Sarah Green column
The design industry has greeted a decision to allow the UK arm of Nissan to claim tax credits on part of its design investments as a breakthrough that could support businesses developing new products and make the UK more attractive for innovation and design investment.
This decision highlights a previously grey area in the law over where research and development ends and the design process begins. It also mirrors a recommendation of last year's Treasury-commissioned Cox Report into creativity in business that called for greater use of tax incentives to promote R&D. The report said the UK spends a lower percentage of GDP on research than France, Germany, Japan, Sweden and others.
After successful CBI lobbying in 2002, the Treasury introduced an R&D tax credit available to all companies on spending incurred.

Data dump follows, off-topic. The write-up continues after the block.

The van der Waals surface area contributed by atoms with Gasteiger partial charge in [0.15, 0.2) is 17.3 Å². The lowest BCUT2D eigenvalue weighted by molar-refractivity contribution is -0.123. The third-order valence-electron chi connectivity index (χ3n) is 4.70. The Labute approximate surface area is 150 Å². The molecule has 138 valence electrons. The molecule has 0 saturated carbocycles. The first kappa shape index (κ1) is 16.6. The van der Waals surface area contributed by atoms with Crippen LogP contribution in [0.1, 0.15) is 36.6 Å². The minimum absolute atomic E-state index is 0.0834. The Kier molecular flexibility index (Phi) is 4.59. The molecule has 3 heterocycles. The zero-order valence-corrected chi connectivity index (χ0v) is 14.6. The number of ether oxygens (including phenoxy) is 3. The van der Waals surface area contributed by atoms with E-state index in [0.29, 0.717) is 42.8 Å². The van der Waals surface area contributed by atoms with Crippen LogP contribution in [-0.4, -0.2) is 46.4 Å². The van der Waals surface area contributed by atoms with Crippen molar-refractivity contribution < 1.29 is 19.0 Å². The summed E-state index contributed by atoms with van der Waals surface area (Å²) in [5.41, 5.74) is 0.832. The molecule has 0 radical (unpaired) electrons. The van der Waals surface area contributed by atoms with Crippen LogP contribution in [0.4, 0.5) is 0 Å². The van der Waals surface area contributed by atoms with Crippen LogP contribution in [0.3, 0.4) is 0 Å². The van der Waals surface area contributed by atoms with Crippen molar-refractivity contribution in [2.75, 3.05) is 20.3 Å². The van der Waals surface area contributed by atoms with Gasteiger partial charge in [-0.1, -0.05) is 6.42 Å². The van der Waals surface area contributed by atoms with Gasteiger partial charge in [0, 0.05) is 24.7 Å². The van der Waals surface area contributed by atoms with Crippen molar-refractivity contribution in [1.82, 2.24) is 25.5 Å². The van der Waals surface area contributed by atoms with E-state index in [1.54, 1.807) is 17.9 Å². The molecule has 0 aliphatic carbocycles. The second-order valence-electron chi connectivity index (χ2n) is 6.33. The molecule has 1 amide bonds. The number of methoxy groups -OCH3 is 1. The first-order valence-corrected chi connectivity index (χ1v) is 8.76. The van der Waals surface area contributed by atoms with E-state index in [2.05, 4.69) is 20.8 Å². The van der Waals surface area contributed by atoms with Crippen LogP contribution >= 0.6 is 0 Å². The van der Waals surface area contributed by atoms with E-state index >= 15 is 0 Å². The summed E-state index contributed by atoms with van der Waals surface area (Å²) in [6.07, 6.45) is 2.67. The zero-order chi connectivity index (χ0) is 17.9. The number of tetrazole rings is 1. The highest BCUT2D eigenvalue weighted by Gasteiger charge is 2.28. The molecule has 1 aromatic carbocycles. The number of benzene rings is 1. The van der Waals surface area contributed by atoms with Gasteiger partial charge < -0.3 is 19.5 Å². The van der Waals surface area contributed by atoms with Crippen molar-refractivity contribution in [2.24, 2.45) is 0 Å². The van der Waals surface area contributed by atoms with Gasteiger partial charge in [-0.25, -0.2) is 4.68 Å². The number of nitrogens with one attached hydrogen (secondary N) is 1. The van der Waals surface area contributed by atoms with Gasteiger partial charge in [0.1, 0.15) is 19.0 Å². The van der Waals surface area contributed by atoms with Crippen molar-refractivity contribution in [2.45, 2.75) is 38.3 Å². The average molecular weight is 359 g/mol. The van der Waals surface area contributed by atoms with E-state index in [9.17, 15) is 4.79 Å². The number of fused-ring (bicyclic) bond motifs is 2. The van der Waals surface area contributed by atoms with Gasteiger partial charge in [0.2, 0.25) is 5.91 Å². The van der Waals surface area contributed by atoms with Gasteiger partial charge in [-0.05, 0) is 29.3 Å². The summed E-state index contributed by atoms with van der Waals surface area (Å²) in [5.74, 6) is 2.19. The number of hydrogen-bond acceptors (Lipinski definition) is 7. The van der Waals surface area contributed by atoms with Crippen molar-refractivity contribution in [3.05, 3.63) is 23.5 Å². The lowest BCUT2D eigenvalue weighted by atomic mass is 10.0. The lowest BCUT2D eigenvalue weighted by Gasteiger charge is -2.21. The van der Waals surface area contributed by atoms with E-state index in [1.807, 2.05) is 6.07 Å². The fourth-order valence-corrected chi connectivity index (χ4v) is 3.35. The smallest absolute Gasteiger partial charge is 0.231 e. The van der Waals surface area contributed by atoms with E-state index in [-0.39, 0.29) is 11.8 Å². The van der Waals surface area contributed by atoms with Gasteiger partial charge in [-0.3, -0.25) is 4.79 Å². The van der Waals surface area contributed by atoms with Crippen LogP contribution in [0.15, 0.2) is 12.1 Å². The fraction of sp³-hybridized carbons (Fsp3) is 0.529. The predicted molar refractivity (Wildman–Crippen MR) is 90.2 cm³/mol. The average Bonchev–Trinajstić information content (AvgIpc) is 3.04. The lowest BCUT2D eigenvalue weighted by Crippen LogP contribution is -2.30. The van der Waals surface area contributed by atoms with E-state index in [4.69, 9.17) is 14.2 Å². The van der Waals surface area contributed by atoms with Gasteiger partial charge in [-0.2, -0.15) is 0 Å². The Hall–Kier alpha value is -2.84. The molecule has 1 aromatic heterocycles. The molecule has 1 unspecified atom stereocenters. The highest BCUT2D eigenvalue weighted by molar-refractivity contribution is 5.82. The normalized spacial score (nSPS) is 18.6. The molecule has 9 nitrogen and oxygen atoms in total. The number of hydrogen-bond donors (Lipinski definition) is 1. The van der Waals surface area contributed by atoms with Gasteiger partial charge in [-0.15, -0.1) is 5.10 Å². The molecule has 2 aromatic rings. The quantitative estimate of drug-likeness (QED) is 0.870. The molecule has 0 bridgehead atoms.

This was a significant step forward in helping to encourage companies to engage in R&D and innovation more widely, but on its own is not a panacea for the deep-rooted under-investment problem.
Although business in the UK invests £16bn annually in R&D, the UK business R&D intensity (R&D as a proportion of sales) is still only half that of business in the US.
While the tax credit rate is 25%, which incorporating incentives means each £100 of qualifying R&D conducted in the UK could now cost as little as £62.50, the impact of the credit has been limited, mainly because its interpretation and application on the ground vary.
This decision to broaden the definition of development costs is now being researched further to see if it can be applied to SMEs. This is particularly important as the Cox Review highlighted that businesses with 50 or fewer employees are less than half as likely to spend on R&D than those with 500 to 1,000 and that 60% of UK companies have not launched a new product or service in three years.
The CBI continues to work with the Treasury, HM Revenue & Customs and DTI on the definition of R&D used for tax credit purposes and it is likely that there will be further focus on the application of the tax credit as part of the comprehensive spending review process.
The results of these discussions will be closely watched in the North-East as they could provide a welcome boost to the process of attracting international research to Science City in Newcastle.